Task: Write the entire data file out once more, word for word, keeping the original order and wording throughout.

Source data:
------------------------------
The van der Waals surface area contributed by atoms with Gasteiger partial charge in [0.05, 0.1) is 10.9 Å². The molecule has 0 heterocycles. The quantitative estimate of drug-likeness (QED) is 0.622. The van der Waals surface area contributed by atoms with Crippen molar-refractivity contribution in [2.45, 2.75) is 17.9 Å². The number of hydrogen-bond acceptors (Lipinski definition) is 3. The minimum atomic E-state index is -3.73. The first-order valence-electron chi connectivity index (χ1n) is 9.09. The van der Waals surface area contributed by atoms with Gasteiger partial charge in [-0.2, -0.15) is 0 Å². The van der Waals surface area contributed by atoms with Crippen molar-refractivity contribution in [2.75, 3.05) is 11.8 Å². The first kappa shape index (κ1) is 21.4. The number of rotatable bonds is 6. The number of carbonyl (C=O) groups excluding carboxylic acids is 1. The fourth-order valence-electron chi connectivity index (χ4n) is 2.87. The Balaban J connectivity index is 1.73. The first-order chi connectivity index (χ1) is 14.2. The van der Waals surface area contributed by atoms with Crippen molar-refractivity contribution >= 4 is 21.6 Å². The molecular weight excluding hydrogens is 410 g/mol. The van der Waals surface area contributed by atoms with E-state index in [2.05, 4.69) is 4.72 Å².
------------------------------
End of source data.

The van der Waals surface area contributed by atoms with Gasteiger partial charge in [0.05, 0.1) is 10.9 Å². The molecule has 0 heterocycles. The quantitative estimate of drug-likeness (QED) is 0.622. The van der Waals surface area contributed by atoms with Crippen molar-refractivity contribution in [2.45, 2.75) is 17.9 Å². The number of hydrogen-bond acceptors (Lipinski definition) is 3. The minimum atomic E-state index is -3.73. The first-order valence-electron chi connectivity index (χ1n) is 9.09. The van der Waals surface area contributed by atoms with Gasteiger partial charge in [-0.2, -0.15) is 0 Å². The van der Waals surface area contributed by atoms with Crippen molar-refractivity contribution in [2.75, 3.05) is 11.8 Å². The first kappa shape index (κ1) is 21.4. The number of rotatable bonds is 6. The number of carbonyl (C=O) groups excluding carboxylic acids is 1. The fourth-order valence-electron chi connectivity index (χ4n) is 2.87. The Balaban J connectivity index is 1.73. The first-order chi connectivity index (χ1) is 14.2. The van der Waals surface area contributed by atoms with Crippen molar-refractivity contribution >= 4 is 21.6 Å². The molecular weight excluding hydrogens is 410 g/mol. The van der Waals surface area contributed by atoms with E-state index in [2.05, 4.69) is 4.72 Å².